feat the plan which the department had in view for establishing terminal facilities at the port of Richibucto. The hon. gentleman was careful not to refer to a further part of Mr. Loggie's evidence in which, although he said that he was acting on business principles, not having regard to the interest of the department, but rather to the interest of his firm, a little later on, and the hon. gentleman must have been aware of this, when the question was put to Mr. Loggie he stated that he could not say that it would at all interfere with the plans of the department because, reserving as they did 200 feet, it would give them a large frontage on the Richibucto river in connection with the railway terminals of the Kent Northern railway. I might go on and call attention to other portions of the evidence in which the hon. gentleman has, I will not say wilfully, Mr. Speaker, I would rather be charitable, and I would say with an ignorance of the duty which the hon. gentleman owes to the members of this House to give them full information, the hon. gentleman has failed to discharge that duty which, as a representative, he owes to the members of this House anil to the people of this country.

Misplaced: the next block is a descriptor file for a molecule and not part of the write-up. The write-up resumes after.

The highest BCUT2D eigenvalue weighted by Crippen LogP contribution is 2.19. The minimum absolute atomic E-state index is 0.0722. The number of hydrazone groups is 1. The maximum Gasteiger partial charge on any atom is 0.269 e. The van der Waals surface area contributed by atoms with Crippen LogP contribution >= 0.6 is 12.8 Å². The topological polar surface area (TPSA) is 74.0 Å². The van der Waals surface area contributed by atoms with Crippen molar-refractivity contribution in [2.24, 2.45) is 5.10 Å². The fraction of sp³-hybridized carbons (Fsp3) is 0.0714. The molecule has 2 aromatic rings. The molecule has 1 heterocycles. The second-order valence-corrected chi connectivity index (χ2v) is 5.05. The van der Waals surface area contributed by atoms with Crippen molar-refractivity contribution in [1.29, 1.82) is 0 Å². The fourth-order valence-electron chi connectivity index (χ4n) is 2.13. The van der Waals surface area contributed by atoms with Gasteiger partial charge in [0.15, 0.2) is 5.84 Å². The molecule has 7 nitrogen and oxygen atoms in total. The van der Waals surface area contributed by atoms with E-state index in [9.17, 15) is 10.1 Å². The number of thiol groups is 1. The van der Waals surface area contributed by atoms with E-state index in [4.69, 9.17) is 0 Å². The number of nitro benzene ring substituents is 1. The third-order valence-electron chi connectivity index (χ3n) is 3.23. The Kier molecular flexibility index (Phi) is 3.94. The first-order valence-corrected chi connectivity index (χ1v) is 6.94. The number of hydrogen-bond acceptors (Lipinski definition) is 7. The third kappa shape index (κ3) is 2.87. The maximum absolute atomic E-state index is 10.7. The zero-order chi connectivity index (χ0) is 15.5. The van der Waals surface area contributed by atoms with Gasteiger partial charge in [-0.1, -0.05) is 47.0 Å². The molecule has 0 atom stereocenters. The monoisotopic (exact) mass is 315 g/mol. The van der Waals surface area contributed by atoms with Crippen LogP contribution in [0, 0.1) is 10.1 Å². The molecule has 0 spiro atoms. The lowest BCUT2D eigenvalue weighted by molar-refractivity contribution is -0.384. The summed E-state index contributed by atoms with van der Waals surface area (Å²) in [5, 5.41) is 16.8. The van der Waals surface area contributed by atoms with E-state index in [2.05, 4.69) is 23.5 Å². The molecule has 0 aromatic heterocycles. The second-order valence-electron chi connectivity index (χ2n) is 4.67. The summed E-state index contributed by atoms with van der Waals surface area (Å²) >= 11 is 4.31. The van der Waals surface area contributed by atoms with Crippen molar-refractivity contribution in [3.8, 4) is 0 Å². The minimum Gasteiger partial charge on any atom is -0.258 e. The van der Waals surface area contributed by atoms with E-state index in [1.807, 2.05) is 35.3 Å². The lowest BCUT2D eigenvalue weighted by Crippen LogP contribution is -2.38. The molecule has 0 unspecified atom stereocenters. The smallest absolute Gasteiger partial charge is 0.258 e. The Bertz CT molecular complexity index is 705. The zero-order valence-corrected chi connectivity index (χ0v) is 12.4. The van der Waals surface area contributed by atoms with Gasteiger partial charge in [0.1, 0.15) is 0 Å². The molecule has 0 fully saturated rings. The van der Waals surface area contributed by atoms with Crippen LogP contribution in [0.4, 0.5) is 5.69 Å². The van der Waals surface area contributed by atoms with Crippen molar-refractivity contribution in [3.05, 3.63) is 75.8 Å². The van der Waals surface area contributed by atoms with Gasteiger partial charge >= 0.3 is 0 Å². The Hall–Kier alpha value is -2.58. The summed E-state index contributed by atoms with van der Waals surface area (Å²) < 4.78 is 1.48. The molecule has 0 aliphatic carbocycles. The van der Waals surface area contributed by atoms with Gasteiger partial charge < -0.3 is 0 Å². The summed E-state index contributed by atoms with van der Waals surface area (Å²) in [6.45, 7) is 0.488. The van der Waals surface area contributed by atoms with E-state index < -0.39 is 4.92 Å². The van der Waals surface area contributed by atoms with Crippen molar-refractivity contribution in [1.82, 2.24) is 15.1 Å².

Now what further? The hon. gentleman said that if so and so is the case, if it is true that Mr. Murray and Mr. Robertson, came to Ottawa and consulted with me with regard to the purchase of this property, then the Minister of Public Works will be implicated as the originator of this transaction. But, Sir, unfortunately for the hon. gentleman, there is no such evidence as that; unfortunately for the position taken and the charges made by the hon. gentleman, there; is no evidence that either Mr. Murray on Mr. Robertson spoke to me one single word; with respect to this Richibucto wharf when they visited Ottawa. On the contrary, there is the sworn testimony of Mr. Murray, and the hon. gentleman did not choose to ask the committee to send for Mr. Robertson. He may say that Mr. Robertson is in a distant part of the country, but if he had applied to the committee the committee would no doubt have ordered his production here as a witness, the same as the committee ordered the production of every witness whose name was given to the chairman by my hon. friend. But Mr. Thomas Murray swore that when he and Mr. Robertson visited Ottawa, the subject of the purchase of this wharf was never mooted between himself and myself, or between Mr. Robertson and myself in his presence; and yet, although I affirmed it to the committee, and although he knew that a charge of that kind would necessarily involve my honour as a member of this House, as a member of this government and as Minister of Publ'o Works, the hon. gentleman had not thei